After a long time between victories, four in quick succession have helped improve things for Matamata trainer Mark Brosnan, but the horse he’s most excited about is still a maiden.
Brosnan scored a double at Ruakaka on Saturday, bookending the card with victories by Fly My Wey in a 1600m maiden and Lord Polonius in a Rating 65 event over 2100m.
However, the horse he has most time for is Arjay’s Flight, who was highly fancied in another 1600m maiden at Ruakaka but had to settle for second behind Shockatillatap.
Though he’s yet to win a race, Arjay’s Flight has shown plenty of ability. Brosnan wasn’t afraid to take on black type company with him last season and he produced several good efforts, finishing second in the Gr.2 Avondale Guineas (2100m), third in the Listed Gingernuts Salver (2100m), and fourth in the Gr.2 Waikato Guineas (2000m).
“He was the one I thought might win at Ruakaka at the start of the day, but he’s a stayer of the future,” Brosnan said.
“I would say he’s the best maiden in the country at the moment.”
Brosnan said his immediate aim with Arjay’s Flight is to get a maiden victory with him, but he’d also like to qualify the horse for the Dunstan Stayers Final at Ellerslie on January 1.
“He’s still learning the game a bit mentally – he’s pretty casual about things. But once he gets over a trip he’s a better horse. He’s a genuine stayer,” he said.
Fly My Wey and Lord Polonius were both ignored by punters at Ruakaka, but Brosnan was confident Fly My Wey would go a good race despite his 32-1 odds.
“He’s been to the races twice since his last start (a fifth at Tauranga on June 25), to Hawera and Rotorua, but they were both called off, so the owners deserved a break,” he said.
“But he had been working up well, and his form wasn’t that bad. He also probably appreciated getting a little bit better track than the heavy ground he had been running on.”
Fly My Wey is likely to return to Ruakaka for a Rating 65 event on August 20 provided he comes through the race well.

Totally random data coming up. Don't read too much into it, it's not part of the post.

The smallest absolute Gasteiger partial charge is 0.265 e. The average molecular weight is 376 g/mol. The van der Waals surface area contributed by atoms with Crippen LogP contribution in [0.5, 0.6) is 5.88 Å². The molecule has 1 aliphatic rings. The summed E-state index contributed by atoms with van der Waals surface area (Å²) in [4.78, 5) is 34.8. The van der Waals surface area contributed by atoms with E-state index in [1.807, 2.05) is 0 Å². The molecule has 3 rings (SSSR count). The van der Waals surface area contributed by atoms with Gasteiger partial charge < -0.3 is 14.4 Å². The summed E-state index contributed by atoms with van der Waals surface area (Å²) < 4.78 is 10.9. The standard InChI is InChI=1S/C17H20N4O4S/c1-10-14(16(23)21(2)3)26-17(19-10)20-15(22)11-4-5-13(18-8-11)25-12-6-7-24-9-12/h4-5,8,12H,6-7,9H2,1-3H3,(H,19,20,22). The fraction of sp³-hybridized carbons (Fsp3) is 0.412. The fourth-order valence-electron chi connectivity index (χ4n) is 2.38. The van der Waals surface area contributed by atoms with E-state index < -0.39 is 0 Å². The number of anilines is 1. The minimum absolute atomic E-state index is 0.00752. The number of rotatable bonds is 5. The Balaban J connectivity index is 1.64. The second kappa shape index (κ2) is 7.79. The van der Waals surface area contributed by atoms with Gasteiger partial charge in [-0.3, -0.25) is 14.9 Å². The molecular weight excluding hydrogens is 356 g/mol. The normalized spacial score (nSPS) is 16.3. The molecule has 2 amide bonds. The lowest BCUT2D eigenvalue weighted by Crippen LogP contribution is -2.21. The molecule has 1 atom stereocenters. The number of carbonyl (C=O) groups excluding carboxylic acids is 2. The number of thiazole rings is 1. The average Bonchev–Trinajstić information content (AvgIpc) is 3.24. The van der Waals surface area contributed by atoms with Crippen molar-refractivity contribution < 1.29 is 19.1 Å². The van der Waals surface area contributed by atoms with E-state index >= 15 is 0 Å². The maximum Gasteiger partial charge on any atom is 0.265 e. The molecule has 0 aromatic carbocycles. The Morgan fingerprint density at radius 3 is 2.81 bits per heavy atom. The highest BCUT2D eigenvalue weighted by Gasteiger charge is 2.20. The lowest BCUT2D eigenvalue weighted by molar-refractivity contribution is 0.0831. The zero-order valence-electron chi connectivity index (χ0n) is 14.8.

Lord Polonius, on the other hand, was an unexpected victor even from Brosnan’s perspective.
“He was on his last chance – he’s had a couple of hurdle trials but because his rating had been so low we’d struggled to get him into some Rating 65 events,” he said.
“Given that he hadn’t raced for nearly two months and we were asking him to go 2100m we weren’t sure how he would go.
“But he used to be trained up there by Chris Gibbs and he may have enjoyed going back to a familiar track.”
Brosnan’s other runner on the day, Quartz Queen, also went a bold race, finishing second to Silverina in a 1200m maiden.
The Ruakaka victories made it four wins for Brosnan in the past two months. The other two came via Apache Boy, who won a maiden at Rotorua on June 26 and then backed up with another victory at Te Rapa on July 9.
The victories were welcome as Brosnan hadn’t been having much luck at all before then.
“I went 12 months without a winner before that,” Brosnan said.
Prior to Apache Boy’s double, Brosnan’s previous victory came via his smart mare Supreme Heights, in the Listed AGC Training Stakes (1600m) at Wanganui on June 5 last year.
Brosnan won eight races in 2020-21, three of which came via Supreme Heights, all in black type races. Her other successes were in the Gr.3 Taranaki Breeders’ Stakes (1400m) at Hawera and the Gr.3 New Zealand Bloodstock Ready to Run Sale Trainers Series Stakes (1400m) at New Plymouth.
Supreme Heights wasn’t able to win in three starts last season and has since been retired.
“Waikato Stud have bought her off the syndicate that raced her, and hopefully she does well for them,” he said.
Brosnan has 16 horses in work at the moment – more than usual, though that is mainly due to the transition in season between winter and summer horses.
He could get two chances to extend his winning run at Tauranga on Saturday, with Diamond Jak set to contest a 1400m maiden and Apache Boy possibly contesting a 1400m Rating 75 event.
“They are both in pretty good form and would be good chances if they line up, but there’s a chance I’ll wait another week with Apache Boy,” he said.